Re: Future Technologies of Death

Hal Finney (
Thu, 1 Jan 1998 13:11:46 -0800

Nick Bostrom, <>, writes:
> Suppose such a machine existed for deciding with 100% accuracy
> whether somebody had commited a certain crime. It would then be hard
> to argue that the law enforcing agency did not have the right to
> apply this technique to any subject it wanted to (provided that it
> was quick and had no side effects). For to refuse the law enforcing
> agency the unlimited right to use this technique would be equivalent
> to refusing it to maximise its detection rate of criminals, even when
> no externalities were involved. What legitimate reason could anybody
> have for not wanting the law enforcing agency scan his mind with this
> device in order to find out if he had commited a crime?

Casting this in less threatening terms, suppose you have a choice of two
societies to live in, one where you and everyone else voluntarily agrees
to allow themselves to be scanned whenever a crime has been committed in
order to decide who did it, and one where no such technology is used.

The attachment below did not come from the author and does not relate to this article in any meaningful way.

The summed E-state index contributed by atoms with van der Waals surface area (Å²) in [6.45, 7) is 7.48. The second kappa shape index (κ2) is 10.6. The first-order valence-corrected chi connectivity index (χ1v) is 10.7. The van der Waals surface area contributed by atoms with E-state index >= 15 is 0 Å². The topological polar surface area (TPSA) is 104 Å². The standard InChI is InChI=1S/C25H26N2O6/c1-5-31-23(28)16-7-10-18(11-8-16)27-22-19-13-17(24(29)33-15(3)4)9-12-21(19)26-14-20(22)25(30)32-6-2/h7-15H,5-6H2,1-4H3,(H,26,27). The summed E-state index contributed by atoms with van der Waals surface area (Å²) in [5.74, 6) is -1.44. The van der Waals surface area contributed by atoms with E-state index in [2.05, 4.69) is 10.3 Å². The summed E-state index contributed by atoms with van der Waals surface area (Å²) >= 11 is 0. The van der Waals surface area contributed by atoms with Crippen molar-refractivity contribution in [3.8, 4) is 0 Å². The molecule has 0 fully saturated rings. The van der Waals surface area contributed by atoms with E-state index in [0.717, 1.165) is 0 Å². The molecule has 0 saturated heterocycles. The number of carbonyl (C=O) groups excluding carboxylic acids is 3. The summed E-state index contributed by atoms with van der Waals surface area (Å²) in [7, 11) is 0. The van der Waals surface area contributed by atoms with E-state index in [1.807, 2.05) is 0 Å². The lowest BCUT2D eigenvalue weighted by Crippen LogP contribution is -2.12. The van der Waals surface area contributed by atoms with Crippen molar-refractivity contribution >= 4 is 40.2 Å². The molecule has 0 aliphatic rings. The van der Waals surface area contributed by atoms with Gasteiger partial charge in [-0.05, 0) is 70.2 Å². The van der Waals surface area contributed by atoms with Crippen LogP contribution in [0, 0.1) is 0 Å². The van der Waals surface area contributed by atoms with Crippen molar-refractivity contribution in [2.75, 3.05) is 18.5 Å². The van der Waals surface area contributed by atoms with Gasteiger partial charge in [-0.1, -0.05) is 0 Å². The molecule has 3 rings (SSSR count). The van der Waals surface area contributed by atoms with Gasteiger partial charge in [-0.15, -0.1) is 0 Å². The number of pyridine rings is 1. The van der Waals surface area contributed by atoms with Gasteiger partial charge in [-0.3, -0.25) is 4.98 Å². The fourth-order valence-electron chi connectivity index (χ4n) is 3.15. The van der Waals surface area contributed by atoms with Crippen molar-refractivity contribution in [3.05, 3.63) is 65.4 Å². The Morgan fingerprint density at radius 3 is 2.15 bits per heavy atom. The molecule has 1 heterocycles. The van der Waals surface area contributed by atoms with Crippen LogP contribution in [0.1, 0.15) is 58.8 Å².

Which would you prefer to live in?

There is no need to argue that someone's refusal to be scanned is
illegitimate. They may have their own personal or religious reasons for
not wanting their mind to be accessed in this way, and they are willing
to tolerate an increased crime rate as the cost for maintaining this
aspect of their privacy. Each person's preferences can be accommodated.

As a practical matter, there would have to be some barriers to moving
between the two societies, so that one could not commit a crime in one
world and move to the other to escape detection. Maybe there would
be a time delay or some considerable amount of red tape involved, or
perhaps emigrants from the scanning world would be required to submit
one last time to the machine to ascertain that they are not fleeing
after commiting a crime.

These worlds could be space stations, virtual realities, or even different
regions of the earth. The requirement is that it should be difficult to
commit a crime in one world from the other one, so that people who agree
to the scanning benefit from the reduced crime rate.